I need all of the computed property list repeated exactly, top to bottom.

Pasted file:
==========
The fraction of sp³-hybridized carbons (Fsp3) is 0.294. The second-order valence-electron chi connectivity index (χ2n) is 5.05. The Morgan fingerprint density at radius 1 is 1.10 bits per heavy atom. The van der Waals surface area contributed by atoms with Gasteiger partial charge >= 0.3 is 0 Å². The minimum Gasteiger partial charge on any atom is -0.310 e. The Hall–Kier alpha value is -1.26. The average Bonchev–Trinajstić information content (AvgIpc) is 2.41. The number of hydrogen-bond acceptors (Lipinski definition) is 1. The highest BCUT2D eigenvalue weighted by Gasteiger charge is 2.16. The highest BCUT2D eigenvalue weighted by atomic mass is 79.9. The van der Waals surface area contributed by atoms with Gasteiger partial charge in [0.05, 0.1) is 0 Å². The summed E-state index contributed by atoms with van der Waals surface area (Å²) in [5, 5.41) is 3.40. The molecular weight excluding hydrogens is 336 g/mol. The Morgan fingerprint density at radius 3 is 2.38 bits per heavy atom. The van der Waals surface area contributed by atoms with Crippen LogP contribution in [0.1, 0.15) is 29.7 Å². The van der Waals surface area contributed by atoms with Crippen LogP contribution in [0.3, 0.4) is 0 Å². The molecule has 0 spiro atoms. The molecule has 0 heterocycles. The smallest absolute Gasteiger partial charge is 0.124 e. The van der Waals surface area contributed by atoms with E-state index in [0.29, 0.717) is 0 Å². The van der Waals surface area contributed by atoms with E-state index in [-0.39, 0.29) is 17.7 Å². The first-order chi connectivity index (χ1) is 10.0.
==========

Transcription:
The fraction of sp³-hybridized carbons (Fsp3) is 0.294. The second-order valence-electron chi connectivity index (χ2n) is 5.05. The Morgan fingerprint density at radius 1 is 1.10 bits per heavy atom. The van der Waals surface area contributed by atoms with Gasteiger partial charge >= 0.3 is 0 Å². The minimum Gasteiger partial charge on any atom is -0.310 e. The Hall–Kier alpha value is -1.26. The average Bonchev–Trinajstić information content (AvgIpc) is 2.41. The number of hydrogen-bond acceptors (Lipinski definition) is 1. The highest BCUT2D eigenvalue weighted by Gasteiger charge is 2.16. The highest BCUT2D eigenvalue weighted by atomic mass is 79.9. The van der Waals surface area contributed by atoms with Gasteiger partial charge in [0.05, 0.1) is 0 Å². The summed E-state index contributed by atoms with van der Waals surface area (Å²) in [5, 5.41) is 3.40. The molecular weight excluding hydrogens is 336 g/mol. The Morgan fingerprint density at radius 3 is 2.38 bits per heavy atom. The van der Waals surface area contributed by atoms with Crippen LogP contribution in [0.1, 0.15) is 29.7 Å². The van der Waals surface area contributed by atoms with Crippen LogP contribution in [0.3, 0.4) is 0 Å². The molecule has 0 spiro atoms. The molecule has 0 heterocycles. The smallest absolute Gasteiger partial charge is 0.124 e. The van der Waals surface area contributed by atoms with E-state index in [0.29, 0.717) is 0 Å². The van der Waals surface area contributed by atoms with E-state index in [-0.39, 0.29) is 17.7 Å². The first-order chi connectivity index (χ1) is 10.0.